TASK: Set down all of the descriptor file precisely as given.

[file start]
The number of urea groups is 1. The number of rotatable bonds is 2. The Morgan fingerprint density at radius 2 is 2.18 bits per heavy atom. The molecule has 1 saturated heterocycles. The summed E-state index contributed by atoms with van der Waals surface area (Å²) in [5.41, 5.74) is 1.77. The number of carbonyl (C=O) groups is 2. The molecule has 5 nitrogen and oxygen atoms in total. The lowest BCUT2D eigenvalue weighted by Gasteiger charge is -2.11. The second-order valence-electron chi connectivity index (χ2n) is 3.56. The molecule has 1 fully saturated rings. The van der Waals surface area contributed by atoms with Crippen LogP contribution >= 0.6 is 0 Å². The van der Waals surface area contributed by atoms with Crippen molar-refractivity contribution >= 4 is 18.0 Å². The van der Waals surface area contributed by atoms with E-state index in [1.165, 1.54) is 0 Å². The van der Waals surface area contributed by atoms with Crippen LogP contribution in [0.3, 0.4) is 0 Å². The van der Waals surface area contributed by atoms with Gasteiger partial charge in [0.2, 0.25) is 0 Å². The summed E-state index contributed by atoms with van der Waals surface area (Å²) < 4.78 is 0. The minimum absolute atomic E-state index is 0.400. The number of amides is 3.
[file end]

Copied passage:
The number of urea groups is 1. The number of rotatable bonds is 2. The Morgan fingerprint density at radius 2 is 2.18 bits per heavy atom. The molecule has 1 saturated heterocycles. The summed E-state index contributed by atoms with van der Waals surface area (Å²) in [5.41, 5.74) is 1.77. The number of carbonyl (C=O) groups is 2. The molecule has 5 nitrogen and oxygen atoms in total. The lowest BCUT2D eigenvalue weighted by Gasteiger charge is -2.11. The second-order valence-electron chi connectivity index (χ2n) is 3.56. The molecule has 1 fully saturated rings. The van der Waals surface area contributed by atoms with Crippen LogP contribution >= 0.6 is 0 Å². The van der Waals surface area contributed by atoms with Crippen molar-refractivity contribution >= 4 is 18.0 Å². The van der Waals surface area contributed by atoms with E-state index in [1.165, 1.54) is 0 Å². The van der Waals surface area contributed by atoms with Crippen LogP contribution in [0.3, 0.4) is 0 Å². The van der Waals surface area contributed by atoms with Gasteiger partial charge in [0.2, 0.25) is 0 Å². The summed E-state index contributed by atoms with van der Waals surface area (Å²) < 4.78 is 0. The minimum absolute atomic E-state index is 0.400. The number of amides is 3.